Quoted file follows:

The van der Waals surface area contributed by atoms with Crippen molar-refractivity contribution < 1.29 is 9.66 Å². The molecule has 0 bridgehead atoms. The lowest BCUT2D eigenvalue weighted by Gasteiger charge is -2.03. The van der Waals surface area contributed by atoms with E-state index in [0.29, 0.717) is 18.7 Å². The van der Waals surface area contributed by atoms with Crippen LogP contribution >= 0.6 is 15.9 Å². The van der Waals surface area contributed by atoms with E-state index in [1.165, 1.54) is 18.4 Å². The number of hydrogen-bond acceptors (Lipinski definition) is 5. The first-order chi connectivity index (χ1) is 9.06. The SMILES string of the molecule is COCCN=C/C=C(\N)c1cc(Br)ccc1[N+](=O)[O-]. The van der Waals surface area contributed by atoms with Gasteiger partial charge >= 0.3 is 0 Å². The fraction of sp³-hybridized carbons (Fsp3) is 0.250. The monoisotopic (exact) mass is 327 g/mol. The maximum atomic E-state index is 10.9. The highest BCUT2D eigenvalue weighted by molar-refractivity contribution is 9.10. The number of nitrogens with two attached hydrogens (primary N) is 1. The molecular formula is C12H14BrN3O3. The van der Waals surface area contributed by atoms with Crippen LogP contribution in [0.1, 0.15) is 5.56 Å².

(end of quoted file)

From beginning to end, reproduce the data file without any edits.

The van der Waals surface area contributed by atoms with Crippen molar-refractivity contribution < 1.29 is 9.66 Å². The molecule has 0 bridgehead atoms. The lowest BCUT2D eigenvalue weighted by Gasteiger charge is -2.03. The van der Waals surface area contributed by atoms with E-state index in [0.29, 0.717) is 18.7 Å². The van der Waals surface area contributed by atoms with Crippen LogP contribution >= 0.6 is 15.9 Å². The van der Waals surface area contributed by atoms with E-state index in [1.165, 1.54) is 18.4 Å². The number of hydrogen-bond acceptors (Lipinski definition) is 5. The first-order chi connectivity index (χ1) is 9.06. The SMILES string of the molecule is COCCN=C/C=C(\N)c1cc(Br)ccc1[N+](=O)[O-]. The van der Waals surface area contributed by atoms with Gasteiger partial charge >= 0.3 is 0 Å². The fraction of sp³-hybridized carbons (Fsp3) is 0.250. The monoisotopic (exact) mass is 327 g/mol. The maximum atomic E-state index is 10.9. The highest BCUT2D eigenvalue weighted by molar-refractivity contribution is 9.10. The number of nitrogens with two attached hydrogens (primary N) is 1. The molecular formula is C12H14BrN3O3. The van der Waals surface area contributed by atoms with Crippen LogP contribution in [0.1, 0.15) is 5.56 Å².